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dc.contributor.advisorPetzer, Anél
dc.contributor.advisorPetzer, Jacobus Petrus
dc.contributor.authorHitge, Rialette
dc.date.accessioned2019-11-05T12:57:04Z
dc.date.available2019-11-05T12:57:04Z
dc.date.issued2019
dc.identifier.urihttp://orcid.org/0000-0002-3335-7095
dc.identifier.urihttp://hdl.handle.net/10394/33536
dc.descriptionMSc (Pharmaceutical Chemistry), North-West University, Potchefstroom Campus, 2019.en_US
dc.description.abstractParkinson’s disease is a progressive neurological movement disorder that worsens with age. Parkinson’s disease is still the most frequent neurodegenerative disorder after Alzheimer’s disease. There is no known cause of Parkinson’s disease, but in some cases there may be non-genetic or genetic risk factors. The non-genetic risk factors include environmental factors and exposure to organic solvents, carbon monoxide, carbon disulphide and pesticides. An example of a compound that induces a Parkinsonian syndrome in humans and animals is the neurotoxin, 1-methyl-4-phenyl-1,2,3,6-tetrahydropyridine (MPTP), which selectively damages the dopaminergic cells in the substantia nigra. Genetic mutations in genes such as DJ-1, PINK1 and LRRK-2 can cause familial Parkinson’s disease. The main pathological features of Parkinson’s disease are the degeneration and the loss of the dopaminergic neurons in the substantia nigra pars compacta (SNpc) and the presence of “Lewy-bodies’ in the brain. The SNpc forms part of the basal ganglia which coordinates muscle movement through the direct and indirect pathways, and connects with the motor cortex. The substantia nigra can be divided into two regions. The first region is the pars reticulata, which receives signals from the striatum, and send signals to the thalamus via the neurotransmitter, GABA (gamma-aminobutyric acid). The motor cortex receives these signals from the thalamus that initiates voluntary muscle movement. The second region is the pars compacta, which is the area that is mostly affected in Parkinson’s disease. The pars compacta send signals to the striatum via the neurotransmitter, dopamine, forming the nigrostriatal pathway that stimulates the cerebral cortex and initiates movement. When the SNpc neurons die, muscle movement cannot be initiated via the direct pathway, and a decrease in movement in the indirect pathway cannot be reduced, thus resulting in slow muscle movement. The two isoenzymes of monoamine oxidase (MAO) are MAO-A and MAO-B. They are both flavoenzymes which are responsible for the catalysis of the oxidative deamination of biogenic amines and amine neurotransmitters such as dopamine, serotonin and noradrenaline. The MAO enzyme metabolises dopamine after it has been produced in the brain and thus reduces binding of dopamine to the dopamine receptor. MAO inhibitors will bind to MAO and reduce the central metabolism of dopamine. With more dopamine available to bind to dopamine receptors in the brain, dopaminergic neurotransmission is enhanced. MAO inhibitors thus reduce dopamine depletion in the striatum of the brain. MAO-B activity in the brain increases with age and the activity is furthermore higher in the brain tissue of Parkinson’s disease patients, which further depletes central dopamine. The main clinical features of Parkinson’s disease include resting tremor, rigidity, postural instability and bradykinesia. The treatment of these motor symptoms are mainly based on the re-establishment of striatal dopaminergic neurotransmission, which may be achieved by increasing the dopamine supply through levodopa administration. Levodopa is still considered the most effective treatment for Parkinson’s disease. Levodopa can be administered orally and enters the systemic circulation. In the periphery, levodopa will be metabolised to dopamine by the enzyme aromatic L-amino acid decarboxylase (AADC), while catechol-O-methyltransferase (COMT) will metabolise dopamine to yield to 3-O-methyldopa. These metabolic reactions further reduce the amount of levodopa available to cross the blood-brain barrier. AADC inhibitors (carbidopa and benserazide), and COMT inhibitors (tolcapone and entacapone) will block the peripheral action of AADC and COMT, thereby reducing the conversion of levodopa to dopamine. A larger fraction of levodopa is thus available to cross the blood-brain barrier. In the central nervous system, levodopa is taken up by the nigrostriatal dopaminergic neurons, and metabolised by AADC to dopamine. MAO-B inhibitors (e.g. selegiline) and COMT inhibitors (e.g. tolcapone) prevent dopamine metabolism in the brain. The overall effect of these inhibitors is to increase the amount of dopamine available to bind to dopamine receptors in the corpus striatum, thus increasing motor activity. The current treatments that are available for Parkinson’s disease focus mostly on the management of symptoms, while there are only a few drugs available on the market for the treatment of Parkinson’s disease. New treatment strategies need to be developed, and this dissertation will attempt to contribute by synthesising novel compounds that may inhibit both MAO and COMT. In the current study we synthesised three novel nitrocatechol derivatives of chalcone as well as their corresponding pyrazoline derivatives, and investigated their MAO and COMT inhibition potencies. The inhibition potencies were expressed as IC50 values, and the results indicated that both the chalcone and pyrazoline derivatives are high potency inhibitors of rat liver COMT. The pyrazoline derivatives (IC50 = 0.048-0.079 μM) are more potent COMT inhibitors than the chalcones (IC50 = 0.175-0.240 μM). The most potent COMT inhibitor among the pyrazoline derivatives is 4-[1-acetyl-3-(3,4-dihydroxy-5-nitrophenyl)-4,5-dihydro-1H-pyrazol-5- yl]benzonitrile, which possesses an IC50 value of 0.048 μM. Furthermore, the six newly synthesised compounds are more potent COMT inhibitors compared to the reference COMT inhibitors, tolcapone (IC50 = 0.26 μM) and entacapone (IC50 = 0.25 μM). The chalcone and pyrazoline derivatives were also evaluated as potential inhibitors of MAO-A and MAO-B with the aim of discovering compounds with dual inhibitory activity towards MAO and COMT. Unfortunately, the chalcone and pyrazoline derivatives that were investigated in this study were weak inhibitors for both MAO-A and MAO-B. Even though the compounds showed weak inhibition for MAO, the pyrazoline derivatives should be further studied for their potent COMT inhibition activities, as they may represent potentially clinically valuable inhibitors of COMTen_US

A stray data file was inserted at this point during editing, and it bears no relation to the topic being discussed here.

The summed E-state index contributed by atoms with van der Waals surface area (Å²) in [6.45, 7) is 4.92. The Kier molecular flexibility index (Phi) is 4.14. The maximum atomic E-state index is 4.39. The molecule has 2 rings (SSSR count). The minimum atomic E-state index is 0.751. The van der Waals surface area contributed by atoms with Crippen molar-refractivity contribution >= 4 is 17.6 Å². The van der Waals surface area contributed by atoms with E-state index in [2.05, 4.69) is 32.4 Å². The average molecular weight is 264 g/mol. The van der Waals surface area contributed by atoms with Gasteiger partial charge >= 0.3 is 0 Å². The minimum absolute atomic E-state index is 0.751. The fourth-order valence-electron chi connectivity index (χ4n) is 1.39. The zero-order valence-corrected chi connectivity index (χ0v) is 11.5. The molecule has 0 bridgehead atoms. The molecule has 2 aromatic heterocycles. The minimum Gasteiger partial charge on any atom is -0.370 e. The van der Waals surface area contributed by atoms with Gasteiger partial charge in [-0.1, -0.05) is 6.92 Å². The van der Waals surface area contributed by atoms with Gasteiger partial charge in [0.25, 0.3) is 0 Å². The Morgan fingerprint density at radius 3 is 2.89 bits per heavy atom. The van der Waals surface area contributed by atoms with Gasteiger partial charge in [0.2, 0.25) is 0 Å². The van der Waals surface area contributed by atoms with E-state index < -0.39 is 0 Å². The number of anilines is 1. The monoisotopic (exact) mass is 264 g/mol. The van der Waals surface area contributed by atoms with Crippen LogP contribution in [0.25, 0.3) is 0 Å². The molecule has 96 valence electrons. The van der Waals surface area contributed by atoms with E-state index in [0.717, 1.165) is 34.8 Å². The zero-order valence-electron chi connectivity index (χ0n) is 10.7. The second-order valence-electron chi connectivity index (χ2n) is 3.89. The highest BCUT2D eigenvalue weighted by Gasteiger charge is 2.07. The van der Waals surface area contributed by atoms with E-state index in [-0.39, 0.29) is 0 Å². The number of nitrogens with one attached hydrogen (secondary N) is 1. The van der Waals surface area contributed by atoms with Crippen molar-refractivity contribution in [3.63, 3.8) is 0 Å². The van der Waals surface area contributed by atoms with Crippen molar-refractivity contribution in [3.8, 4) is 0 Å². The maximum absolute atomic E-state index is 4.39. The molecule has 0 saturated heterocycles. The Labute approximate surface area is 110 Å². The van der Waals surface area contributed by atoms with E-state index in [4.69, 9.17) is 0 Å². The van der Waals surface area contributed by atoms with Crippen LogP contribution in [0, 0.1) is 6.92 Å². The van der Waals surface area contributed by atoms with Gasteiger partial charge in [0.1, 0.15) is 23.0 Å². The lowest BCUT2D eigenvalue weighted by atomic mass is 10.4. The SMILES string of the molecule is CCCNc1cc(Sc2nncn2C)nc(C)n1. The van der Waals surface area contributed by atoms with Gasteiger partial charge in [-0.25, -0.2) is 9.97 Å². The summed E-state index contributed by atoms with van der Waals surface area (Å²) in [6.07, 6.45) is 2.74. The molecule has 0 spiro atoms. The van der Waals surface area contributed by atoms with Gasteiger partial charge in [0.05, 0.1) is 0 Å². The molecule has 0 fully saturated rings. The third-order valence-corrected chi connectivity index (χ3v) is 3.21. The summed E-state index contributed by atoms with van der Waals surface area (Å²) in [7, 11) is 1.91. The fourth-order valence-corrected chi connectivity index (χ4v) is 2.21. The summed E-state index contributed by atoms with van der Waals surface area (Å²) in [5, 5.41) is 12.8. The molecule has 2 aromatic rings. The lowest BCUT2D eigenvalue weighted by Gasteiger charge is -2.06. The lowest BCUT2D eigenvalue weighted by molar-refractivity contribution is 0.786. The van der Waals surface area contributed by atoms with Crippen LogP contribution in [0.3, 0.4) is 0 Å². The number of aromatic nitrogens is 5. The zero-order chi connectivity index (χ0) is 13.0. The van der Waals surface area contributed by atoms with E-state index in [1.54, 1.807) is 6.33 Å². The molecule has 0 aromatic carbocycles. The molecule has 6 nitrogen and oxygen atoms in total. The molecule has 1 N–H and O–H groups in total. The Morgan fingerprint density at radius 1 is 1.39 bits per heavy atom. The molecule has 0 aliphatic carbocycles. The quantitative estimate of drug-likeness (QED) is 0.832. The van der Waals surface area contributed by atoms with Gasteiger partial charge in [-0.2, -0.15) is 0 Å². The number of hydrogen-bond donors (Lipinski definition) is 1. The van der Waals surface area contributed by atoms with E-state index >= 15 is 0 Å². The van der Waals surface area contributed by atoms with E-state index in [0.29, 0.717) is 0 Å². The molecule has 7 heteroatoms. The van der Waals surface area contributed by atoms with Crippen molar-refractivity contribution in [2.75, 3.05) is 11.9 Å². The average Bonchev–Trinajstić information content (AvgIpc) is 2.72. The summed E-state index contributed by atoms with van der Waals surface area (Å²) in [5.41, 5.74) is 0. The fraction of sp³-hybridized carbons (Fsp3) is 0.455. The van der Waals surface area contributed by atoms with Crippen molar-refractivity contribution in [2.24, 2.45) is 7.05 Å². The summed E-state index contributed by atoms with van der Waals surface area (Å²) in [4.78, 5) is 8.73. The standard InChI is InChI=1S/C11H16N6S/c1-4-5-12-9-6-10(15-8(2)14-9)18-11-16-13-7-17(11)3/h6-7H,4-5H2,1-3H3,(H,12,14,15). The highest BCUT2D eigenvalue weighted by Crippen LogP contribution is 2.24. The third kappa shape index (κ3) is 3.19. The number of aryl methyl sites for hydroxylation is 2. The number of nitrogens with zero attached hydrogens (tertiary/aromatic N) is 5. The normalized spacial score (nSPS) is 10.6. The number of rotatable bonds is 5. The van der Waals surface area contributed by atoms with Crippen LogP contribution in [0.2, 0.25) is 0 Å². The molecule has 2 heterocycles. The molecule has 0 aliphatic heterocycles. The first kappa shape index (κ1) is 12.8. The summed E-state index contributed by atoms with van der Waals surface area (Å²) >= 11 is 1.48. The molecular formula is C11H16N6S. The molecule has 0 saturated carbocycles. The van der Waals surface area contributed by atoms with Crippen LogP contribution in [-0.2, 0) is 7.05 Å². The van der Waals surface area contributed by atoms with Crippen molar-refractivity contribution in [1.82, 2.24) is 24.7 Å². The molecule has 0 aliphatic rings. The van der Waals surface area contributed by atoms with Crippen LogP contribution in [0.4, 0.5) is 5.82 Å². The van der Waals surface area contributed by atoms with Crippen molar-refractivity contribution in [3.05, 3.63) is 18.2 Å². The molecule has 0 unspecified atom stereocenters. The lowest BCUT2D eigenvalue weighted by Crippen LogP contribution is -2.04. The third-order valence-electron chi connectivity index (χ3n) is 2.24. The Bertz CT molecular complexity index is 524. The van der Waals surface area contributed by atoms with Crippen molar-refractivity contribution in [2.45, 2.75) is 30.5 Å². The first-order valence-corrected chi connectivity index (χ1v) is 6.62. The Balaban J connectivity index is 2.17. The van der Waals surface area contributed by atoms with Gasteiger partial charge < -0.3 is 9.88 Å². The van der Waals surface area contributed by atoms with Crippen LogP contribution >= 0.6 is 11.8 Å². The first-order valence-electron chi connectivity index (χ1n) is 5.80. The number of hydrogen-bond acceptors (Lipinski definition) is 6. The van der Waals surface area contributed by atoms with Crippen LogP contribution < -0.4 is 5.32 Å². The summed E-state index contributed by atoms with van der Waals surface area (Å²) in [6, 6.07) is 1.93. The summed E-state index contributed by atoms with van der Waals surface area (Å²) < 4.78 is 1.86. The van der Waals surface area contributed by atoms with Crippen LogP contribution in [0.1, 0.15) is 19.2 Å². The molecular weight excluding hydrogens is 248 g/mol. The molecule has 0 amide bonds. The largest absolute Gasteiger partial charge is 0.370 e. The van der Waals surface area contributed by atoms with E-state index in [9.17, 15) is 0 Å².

dc.description.sponsorshipNational Research Foundation (NRF)en_US
dc.description.urihttps://
dc.language.isoenen_US
dc.publisherNorth-West University (South-Africa). Potchefstroom Campusen_US
dc.subjectParkinson’s diseaseen_US
dc.subjectLevodopaen_US
dc.subjectDopamineen_US
dc.subjectMPTPen_US
dc.subjectAADCen_US
dc.subjectMonoamine oxidaseen_US
dc.subjectMAOen_US
dc.subjectCatechol-O-methyltransferaseen_US
dc.subjectCOMTen_US
dc.subjectInhibitionen_US
dc.subjectPyrazolineen_US
dc.subjectChalconeen_US
dc.subjectTolcaponeen_US
dc.subjectEntacaponeen_US
dc.titleSynthesis and evaluation of nitrocatechol derivatives of chalcone as inhibitors of monoamine oxidase and catechol-O-methyltransferaseen_US
dc.typeThesisen_US
dc.description.thesistypeMastersen_US